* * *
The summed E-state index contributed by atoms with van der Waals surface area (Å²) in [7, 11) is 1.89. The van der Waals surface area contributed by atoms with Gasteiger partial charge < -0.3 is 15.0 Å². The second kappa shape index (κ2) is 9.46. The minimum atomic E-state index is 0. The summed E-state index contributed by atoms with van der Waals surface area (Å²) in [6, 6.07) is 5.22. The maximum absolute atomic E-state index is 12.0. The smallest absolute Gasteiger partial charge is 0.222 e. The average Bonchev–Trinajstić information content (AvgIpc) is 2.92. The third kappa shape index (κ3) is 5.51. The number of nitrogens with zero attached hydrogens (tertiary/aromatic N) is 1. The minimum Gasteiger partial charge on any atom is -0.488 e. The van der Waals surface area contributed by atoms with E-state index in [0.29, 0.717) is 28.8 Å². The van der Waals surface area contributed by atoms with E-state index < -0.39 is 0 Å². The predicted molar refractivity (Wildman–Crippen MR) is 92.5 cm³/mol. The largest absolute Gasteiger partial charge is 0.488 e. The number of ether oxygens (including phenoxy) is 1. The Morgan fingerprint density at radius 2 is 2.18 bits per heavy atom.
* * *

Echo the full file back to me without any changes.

The summed E-state index contributed by atoms with van der Waals surface area (Å²) in [7, 11) is 1.89. The van der Waals surface area contributed by atoms with Gasteiger partial charge < -0.3 is 15.0 Å². The second kappa shape index (κ2) is 9.46. The minimum atomic E-state index is 0. The summed E-state index contributed by atoms with van der Waals surface area (Å²) in [6, 6.07) is 5.22. The maximum absolute atomic E-state index is 12.0. The smallest absolute Gasteiger partial charge is 0.222 e. The average Bonchev–Trinajstić information content (AvgIpc) is 2.92. The third kappa shape index (κ3) is 5.51. The number of nitrogens with zero attached hydrogens (tertiary/aromatic N) is 1. The minimum Gasteiger partial charge on any atom is -0.488 e. The van der Waals surface area contributed by atoms with E-state index in [0.29, 0.717) is 28.8 Å². The van der Waals surface area contributed by atoms with E-state index < -0.39 is 0 Å². The predicted molar refractivity (Wildman–Crippen MR) is 92.5 cm³/mol. The largest absolute Gasteiger partial charge is 0.488 e. The number of ether oxygens (including phenoxy) is 1. The Morgan fingerprint density at radius 2 is 2.18 bits per heavy atom.